The day this happened, I recall feeling fairly upset about it and before this issue just goes away and fades out of the headlines I feel I should offer some thoughts.

I’ll start by saying hindsight is always 20/20. Always has been, always will be. Anyone can say what should have been done after something happens. I know this.

That being said though, why on Earth was this young man in this contraption on a day where there was a wind advisory issued by the National Weather Service? Now, being in the PR biz I have a pretty good gauge of PR when I see it…and I have to say the reactions from the brass at Notre Dame have been awfully PR-sounding to me. Which is really unfortunate. I am sure these folks are just looking out for themselves but my goodness people, there is no good reason why this kid should have been put in that bucket and raised up dozens of feet in the air on a portable lift when the winds were strong enough that warnings were being sent out by weather experts!

Anyone who lives anywhere in the midwest could tell you the day before and the day of that incident were windy enough that the wind was the hot topic of conversation. It was the lead story in the news most of that week. It made national news for crying out loud. I shot a video for work about safe driving practices during windy conditions, it was so bad. Bottom line: It was windy. Very, very windy. Dangerously windy. And nothing in me believes that it was just the one gust of wind that the Notre Dame athletic director said he felt while he was out there that caused this. No way, sir. Nice try but no way. Read the tweets posted by this young man leading up to the time he was in the lift and while he was in the lift. It wasn’t just one gust of wind out there that day.

What makes this worse is that word is coming out now showing that coaches of other teams used the proper (and what would seem like common sense) judgment to only raise their lifts to a limited height of about 10 feet that day, instead of the 40-50 feet Declan Sullivan was when the lift he was in tipped over. Case in point, here.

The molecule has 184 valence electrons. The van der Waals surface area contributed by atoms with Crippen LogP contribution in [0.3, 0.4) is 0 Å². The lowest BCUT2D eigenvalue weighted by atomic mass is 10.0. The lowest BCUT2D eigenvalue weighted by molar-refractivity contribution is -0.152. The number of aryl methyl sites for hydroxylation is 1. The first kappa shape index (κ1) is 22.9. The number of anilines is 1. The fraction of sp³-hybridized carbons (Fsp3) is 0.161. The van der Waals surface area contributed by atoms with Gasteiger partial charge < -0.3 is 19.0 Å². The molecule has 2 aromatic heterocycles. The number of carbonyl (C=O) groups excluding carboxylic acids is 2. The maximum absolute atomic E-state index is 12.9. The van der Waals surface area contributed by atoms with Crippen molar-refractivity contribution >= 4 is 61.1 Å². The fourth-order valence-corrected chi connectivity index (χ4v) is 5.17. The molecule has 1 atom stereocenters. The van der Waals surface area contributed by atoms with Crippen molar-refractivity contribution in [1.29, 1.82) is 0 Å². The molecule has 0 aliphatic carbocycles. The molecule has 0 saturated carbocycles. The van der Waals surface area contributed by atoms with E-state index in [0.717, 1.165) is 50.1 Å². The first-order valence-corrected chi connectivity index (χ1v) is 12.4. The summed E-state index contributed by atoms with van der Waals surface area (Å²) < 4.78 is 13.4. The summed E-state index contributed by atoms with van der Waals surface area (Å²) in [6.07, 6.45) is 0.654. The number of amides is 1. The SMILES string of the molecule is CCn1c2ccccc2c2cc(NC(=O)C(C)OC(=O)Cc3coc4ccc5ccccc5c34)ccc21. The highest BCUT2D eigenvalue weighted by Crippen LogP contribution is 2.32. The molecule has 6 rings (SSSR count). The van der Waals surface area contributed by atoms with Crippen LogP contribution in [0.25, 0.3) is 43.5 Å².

And so the whole situation just stinks – but it doesn’t have to be a complete negative. Programs around the country need to realize that video footage of a football practice, no matter how important that program is, no matter how much is riding on it…whatever…is simply not worth risking peoples’ lives for. I truly hope this tragedy will lead to a change in policy or at least an immediate review in policy for all programs and all sports that utilize these lifts for filming their teams. I don’t know what the policies are but if there are currently no wind provisions in them, there should be.

During my time in the news business I spent a year or two as a videographer. Part of that job involved operating a microwave truck for live shots. Slightly different because no one was in the contraption that was being raised into the air but yet, very similar in that if you raised that mast to its full height and it was windy enough, you were setting yourself up for potential disaster. We had rules and restrictions for windy conditions. Granted those rules may not have always been followed but maybe that’s another discussion. How much is a live shot worth? When you’re dealing with power lines that are often nearby and the welfare of not only the people working the equipment but those in the vicinity, it should be at the top of the priority list to be safe instead of risking it just to get one great shot.

Getting back to the Notre Dame incident…this was a senseless loss of life and while that is terribly sad, this young man’s death shouldn’t be the end of this story. It should also serve as a learning opportunity and despite the fact that he can’t be brought back, this can end up having a positive effect if it ends up preventing just one more person from suffering a similar fate. Do the right thing folks. Put safety over success on the field. What’s worse – losing a camera angle from a practice session or losing a life?

Rest in peace, Declan.

:)